Brushing your teeth is something you do day in and day out without giving it a second thought. It’s a task that was engrained in us as small children. We know we’re supposed to take care of our teeth. We brush. We floss. But that’s not where our routine should end.

Oral care goes far beyond keeping your teeth sparkling clean and avoiding cavities.

In order to thoroughly rid your mouth of harmful bacteria and the bad breath that’s caused by that bacteria, you HAVE TO clean your tongue.

There’s no easy way to put it. Everything you eat or drink leaves residue on your tongue. Have you ever wondered why you can smell cigarettes on someone’s breath long after they’ve smoked or how you can pick a coffee drinker in a crowd? The answer is simple. Your tongue is a magnet for bacteria. Residue like the brown color in our morning coffee or the red wine you drank last night stays with you. That residue wreaks all kinds of havoc in your mouth, not just limited to cavities.

Bacteria burrows into your mouth, coats the tongue, makes itself at home on your taste buds, and the accompanying tongue structures. You might not be able to see it, but it’s there, potentially doing major damage. Your tongue (and mouth) are the perfect breeding grounds for infection and bacteria. Think back to your high school biology class. Chances are you’ll remember that bacteria grows in warm temperatures and wet surfaces only complicate matters. Your mouth is warm and wet. The setting is ideal.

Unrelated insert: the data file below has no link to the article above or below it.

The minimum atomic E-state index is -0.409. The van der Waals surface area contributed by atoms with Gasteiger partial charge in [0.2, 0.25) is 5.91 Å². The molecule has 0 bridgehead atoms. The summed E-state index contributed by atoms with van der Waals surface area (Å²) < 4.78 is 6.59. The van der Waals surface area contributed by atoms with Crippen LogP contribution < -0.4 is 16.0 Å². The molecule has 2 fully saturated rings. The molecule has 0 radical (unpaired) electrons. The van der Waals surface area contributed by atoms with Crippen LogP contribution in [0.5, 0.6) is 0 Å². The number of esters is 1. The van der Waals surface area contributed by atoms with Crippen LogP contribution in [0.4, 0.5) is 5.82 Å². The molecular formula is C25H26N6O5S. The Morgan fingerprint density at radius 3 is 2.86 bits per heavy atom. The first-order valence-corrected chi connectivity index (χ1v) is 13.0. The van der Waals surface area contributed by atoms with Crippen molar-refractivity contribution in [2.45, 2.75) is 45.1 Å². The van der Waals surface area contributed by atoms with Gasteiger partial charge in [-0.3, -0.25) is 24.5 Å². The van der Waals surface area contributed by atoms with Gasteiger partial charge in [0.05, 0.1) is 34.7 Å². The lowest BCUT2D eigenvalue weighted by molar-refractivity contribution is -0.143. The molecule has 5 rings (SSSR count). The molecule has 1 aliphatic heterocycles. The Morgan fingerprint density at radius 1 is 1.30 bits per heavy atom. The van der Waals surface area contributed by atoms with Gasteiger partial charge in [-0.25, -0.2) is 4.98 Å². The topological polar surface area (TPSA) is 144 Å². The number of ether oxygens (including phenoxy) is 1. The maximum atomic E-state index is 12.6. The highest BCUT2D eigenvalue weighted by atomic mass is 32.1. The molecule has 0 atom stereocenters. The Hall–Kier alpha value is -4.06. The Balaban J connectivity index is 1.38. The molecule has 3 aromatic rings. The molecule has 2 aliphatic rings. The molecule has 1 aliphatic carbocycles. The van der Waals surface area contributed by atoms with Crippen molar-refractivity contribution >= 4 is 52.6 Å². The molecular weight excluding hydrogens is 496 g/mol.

Now, if you think that a quick rinse with your favorite antiseptic wash will do the trick and rid your mouth of bacteria, you’re wrong. The bacteria builds up at lightning speed. On the surface, it might look like a harmless film of saliva, but when you take a peek of that saliva under a microscope or with a trained eye, it will be evident that the surface of the tongue is covered with bacteria, even after using commercial mouthwash.

This bacterium is difficult to kill with simple rinses. The longer it’s allowed to fester, it increases the chances of damaging the teeth or causing a foul odor in your mouth. No one wants either one of those outcomes. You must physically remove the bacteria before it has time to do irreparable damage.

The steps to cleaning your tongue couldn’t be any simpler, and won’t add any time to your normal oral care routine.
  1. First, you brush back and forth on your tongue. Give it a good brushing. Then, brush from side to side a few times.
  2. Finally, rinse your mouth with whichever antiseptic mouthwash you prefer.
  3. Most importantly, don’t overbrush. You don’t want to run the risk of breaking the skin and creating a new breeding ground for infection.
  4. Brushing your tongue can save you from embarrassing situations and prevent serious a potentially serious illness. Take the time to do it right every time you brush.

By Katherine Rodriguez, DMD

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